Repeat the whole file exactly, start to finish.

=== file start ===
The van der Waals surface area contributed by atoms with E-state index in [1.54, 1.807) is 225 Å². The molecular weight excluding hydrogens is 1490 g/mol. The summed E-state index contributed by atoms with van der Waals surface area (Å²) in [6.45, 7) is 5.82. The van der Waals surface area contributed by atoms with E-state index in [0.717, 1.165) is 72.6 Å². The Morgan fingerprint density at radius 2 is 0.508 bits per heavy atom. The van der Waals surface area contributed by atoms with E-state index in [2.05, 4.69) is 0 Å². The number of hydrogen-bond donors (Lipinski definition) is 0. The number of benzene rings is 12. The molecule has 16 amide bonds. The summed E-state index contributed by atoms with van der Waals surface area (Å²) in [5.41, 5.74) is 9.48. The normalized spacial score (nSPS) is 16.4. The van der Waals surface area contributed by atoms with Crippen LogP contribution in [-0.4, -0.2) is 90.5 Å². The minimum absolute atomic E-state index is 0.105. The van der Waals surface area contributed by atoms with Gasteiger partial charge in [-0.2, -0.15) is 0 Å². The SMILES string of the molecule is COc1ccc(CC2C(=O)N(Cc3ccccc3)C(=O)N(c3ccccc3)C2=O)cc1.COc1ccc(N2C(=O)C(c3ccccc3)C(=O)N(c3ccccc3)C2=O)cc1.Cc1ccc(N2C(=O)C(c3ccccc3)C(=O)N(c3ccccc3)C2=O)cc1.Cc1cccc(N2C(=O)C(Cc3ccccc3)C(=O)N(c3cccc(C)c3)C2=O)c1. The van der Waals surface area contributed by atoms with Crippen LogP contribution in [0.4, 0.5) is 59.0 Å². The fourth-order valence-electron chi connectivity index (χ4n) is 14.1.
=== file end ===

The van der Waals surface area contributed by atoms with E-state index in [1.54, 1.807) is 225 Å². The molecular weight excluding hydrogens is 1490 g/mol. The summed E-state index contributed by atoms with van der Waals surface area (Å²) in [6.45, 7) is 5.82. The van der Waals surface area contributed by atoms with E-state index in [0.717, 1.165) is 72.6 Å². The Morgan fingerprint density at radius 2 is 0.508 bits per heavy atom. The van der Waals surface area contributed by atoms with E-state index in [2.05, 4.69) is 0 Å². The number of hydrogen-bond donors (Lipinski definition) is 0. The number of benzene rings is 12. The molecule has 16 amide bonds. The summed E-state index contributed by atoms with van der Waals surface area (Å²) in [5.41, 5.74) is 9.48. The normalized spacial score (nSPS) is 16.4. The van der Waals surface area contributed by atoms with Crippen LogP contribution in [-0.4, -0.2) is 90.5 Å². The minimum absolute atomic E-state index is 0.105. The van der Waals surface area contributed by atoms with Gasteiger partial charge in [-0.2, -0.15) is 0 Å². The SMILES string of the molecule is COc1ccc(CC2C(=O)N(Cc3ccccc3)C(=O)N(c3ccccc3)C2=O)cc1.COc1ccc(N2C(=O)C(c3ccccc3)C(=O)N(c3ccccc3)C2=O)cc1.Cc1ccc(N2C(=O)C(c3ccccc3)C(=O)N(c3ccccc3)C2=O)cc1.Cc1cccc(N2C(=O)C(Cc3ccccc3)C(=O)N(c3cccc(C)c3)C2=O)c1. The van der Waals surface area contributed by atoms with Crippen LogP contribution in [0.4, 0.5) is 59.0 Å². The fourth-order valence-electron chi connectivity index (χ4n) is 14.1.